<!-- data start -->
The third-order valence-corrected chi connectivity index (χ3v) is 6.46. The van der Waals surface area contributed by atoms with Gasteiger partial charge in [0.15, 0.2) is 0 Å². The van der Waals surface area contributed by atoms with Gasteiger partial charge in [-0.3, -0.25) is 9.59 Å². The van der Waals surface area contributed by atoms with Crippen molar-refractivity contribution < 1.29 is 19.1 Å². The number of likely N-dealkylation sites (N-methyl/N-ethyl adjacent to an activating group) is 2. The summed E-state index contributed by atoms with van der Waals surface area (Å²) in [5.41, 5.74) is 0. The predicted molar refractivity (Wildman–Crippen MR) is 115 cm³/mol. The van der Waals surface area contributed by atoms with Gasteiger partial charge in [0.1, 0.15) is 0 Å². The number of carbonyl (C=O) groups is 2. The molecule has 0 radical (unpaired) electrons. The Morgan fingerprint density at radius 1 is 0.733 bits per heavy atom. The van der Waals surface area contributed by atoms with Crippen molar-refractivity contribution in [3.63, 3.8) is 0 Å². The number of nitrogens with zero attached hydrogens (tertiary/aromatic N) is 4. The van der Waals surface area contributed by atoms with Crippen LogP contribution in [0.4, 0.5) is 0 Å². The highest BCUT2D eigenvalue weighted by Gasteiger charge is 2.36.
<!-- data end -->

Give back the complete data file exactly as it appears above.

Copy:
The third-order valence-corrected chi connectivity index (χ3v) is 6.46. The van der Waals surface area contributed by atoms with Gasteiger partial charge in [0.15, 0.2) is 0 Å². The van der Waals surface area contributed by atoms with Gasteiger partial charge in [-0.3, -0.25) is 9.59 Å². The van der Waals surface area contributed by atoms with Crippen molar-refractivity contribution < 1.29 is 19.1 Å². The number of likely N-dealkylation sites (N-methyl/N-ethyl adjacent to an activating group) is 2. The summed E-state index contributed by atoms with van der Waals surface area (Å²) in [5.41, 5.74) is 0. The predicted molar refractivity (Wildman–Crippen MR) is 115 cm³/mol. The van der Waals surface area contributed by atoms with Gasteiger partial charge in [0.1, 0.15) is 0 Å². The number of carbonyl (C=O) groups is 2. The molecule has 0 radical (unpaired) electrons. The Morgan fingerprint density at radius 1 is 0.733 bits per heavy atom. The van der Waals surface area contributed by atoms with Crippen molar-refractivity contribution in [3.63, 3.8) is 0 Å². The number of nitrogens with zero attached hydrogens (tertiary/aromatic N) is 4. The van der Waals surface area contributed by atoms with Crippen LogP contribution in [0.4, 0.5) is 0 Å². The highest BCUT2D eigenvalue weighted by Gasteiger charge is 2.36.